The Perseid meteor shower is one of the biggest and brightest meteor showers of the astronomical calendar, and it’s set to peak on August 11 and 12.
During its peak, the Perseid meteor shower will rain down up to 100 meteors per hour.
But in the nights leading up to that, skywatchers will still have a great opportunity to see shooting stars crisscross the night sky.
The best time to see the meteors is when the sky is at its darkest – between 1am and dawn. So it might be an idea to set an alarm if you really want to get the best view.
As with any kind of astronomy, it’s advisable to get as far away from light pollution as possible. But you should still be able to see the meteor shower from any part of the UK. Just be sure to allow around 20 minutes for your eyes to become accustomed to the darkness.
Dr Robert Massey, from the Royal Astronomical Society, said: ‘The shower will be visible all over the UK, as long as the skies are clear.
‘Unlike a lot of celestial events, meteor showers are easy to watch and no special equipment is needed, although a reclining chair and a blanket make viewing much more comfortable.’
To make the best of the meteors, observers should avoid built-up areas and try to find an unobstructed view to the east.
The shooting stars will appear to come from a single point, or ‘radiant’, situated in the constellation Perseus, that climbs higher as the night progresses.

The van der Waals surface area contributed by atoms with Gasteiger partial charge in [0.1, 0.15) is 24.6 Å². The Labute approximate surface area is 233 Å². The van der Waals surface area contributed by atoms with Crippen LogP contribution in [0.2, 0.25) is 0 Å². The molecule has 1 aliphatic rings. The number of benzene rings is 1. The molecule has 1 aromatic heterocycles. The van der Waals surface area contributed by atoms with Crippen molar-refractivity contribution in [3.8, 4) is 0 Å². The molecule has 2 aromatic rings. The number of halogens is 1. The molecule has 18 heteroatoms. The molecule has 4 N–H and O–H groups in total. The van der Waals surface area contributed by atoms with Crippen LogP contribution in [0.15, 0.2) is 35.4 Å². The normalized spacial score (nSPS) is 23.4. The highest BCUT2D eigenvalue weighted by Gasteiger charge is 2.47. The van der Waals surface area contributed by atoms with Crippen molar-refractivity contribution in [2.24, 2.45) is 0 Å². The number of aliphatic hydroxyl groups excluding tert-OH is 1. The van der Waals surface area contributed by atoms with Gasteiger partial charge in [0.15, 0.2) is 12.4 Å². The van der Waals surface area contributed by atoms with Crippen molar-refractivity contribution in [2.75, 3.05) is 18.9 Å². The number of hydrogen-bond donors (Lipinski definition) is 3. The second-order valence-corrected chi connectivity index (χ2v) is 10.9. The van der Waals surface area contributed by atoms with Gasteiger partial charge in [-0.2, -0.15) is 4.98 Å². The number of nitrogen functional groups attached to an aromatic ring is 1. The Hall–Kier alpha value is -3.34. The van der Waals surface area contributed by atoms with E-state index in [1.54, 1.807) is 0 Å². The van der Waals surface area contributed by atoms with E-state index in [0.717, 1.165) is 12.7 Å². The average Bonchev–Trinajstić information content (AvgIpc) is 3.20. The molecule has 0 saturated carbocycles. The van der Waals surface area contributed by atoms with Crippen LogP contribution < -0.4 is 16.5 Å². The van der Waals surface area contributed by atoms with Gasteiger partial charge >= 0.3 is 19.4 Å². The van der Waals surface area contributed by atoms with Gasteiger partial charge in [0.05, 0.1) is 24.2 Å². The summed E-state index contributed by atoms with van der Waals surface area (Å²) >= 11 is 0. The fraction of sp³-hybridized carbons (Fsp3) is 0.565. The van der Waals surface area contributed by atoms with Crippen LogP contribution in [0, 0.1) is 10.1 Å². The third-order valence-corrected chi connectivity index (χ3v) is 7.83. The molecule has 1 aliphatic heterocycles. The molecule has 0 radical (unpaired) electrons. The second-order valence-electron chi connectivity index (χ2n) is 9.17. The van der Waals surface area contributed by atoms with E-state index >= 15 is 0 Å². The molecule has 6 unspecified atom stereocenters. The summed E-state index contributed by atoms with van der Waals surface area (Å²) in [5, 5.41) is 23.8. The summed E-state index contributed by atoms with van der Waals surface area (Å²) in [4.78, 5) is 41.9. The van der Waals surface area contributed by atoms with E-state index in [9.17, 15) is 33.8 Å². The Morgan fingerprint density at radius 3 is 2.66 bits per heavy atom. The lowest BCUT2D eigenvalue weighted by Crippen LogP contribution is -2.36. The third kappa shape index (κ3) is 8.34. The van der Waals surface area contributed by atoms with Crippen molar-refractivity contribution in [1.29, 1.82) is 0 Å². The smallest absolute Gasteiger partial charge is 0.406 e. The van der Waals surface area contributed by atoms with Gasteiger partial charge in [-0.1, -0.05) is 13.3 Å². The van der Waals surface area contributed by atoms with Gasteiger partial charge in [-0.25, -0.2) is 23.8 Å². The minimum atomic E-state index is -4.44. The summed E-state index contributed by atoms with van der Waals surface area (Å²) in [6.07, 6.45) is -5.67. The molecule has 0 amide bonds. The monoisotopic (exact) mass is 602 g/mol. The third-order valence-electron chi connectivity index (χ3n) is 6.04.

Greater numbers of meteors are visible when the radiant is high. But the most spectacular long-lasting meteors, known as ‘Earthgrazers’, can be seen when the radiant is still low above the horizon.
What causes the Perseid meteor shower?
The Perseid meteor shower, one of the high points in the celestial calendar, occurs each year as the Earth ploughs through dusty debris left by Comet Swift-Tuttle.
The comet measures around 26 kilometres (16 miles) wide and last passed Earth back in 1992. It won’t pass close again until 2126.
Even though the comet itself doesn’t come close that often, the trail of cosmic debris it leaves in its path causes the Perseid meteor shower every autumn.
As the particles, ranging in size from a grain of sand to a pea, hit the Earth’s atmosphere at 37 miles per second, they burn up and streak across the sky.
Once darkness falls this evening and the night gets underway, you can expect to see one of the shooting stars every few minutes.
The meteor shower gets its name from the fact that the debris appears to come from the constellation known as Perseus. With the favourable viewing conditions this year, you won’t want to miss it.
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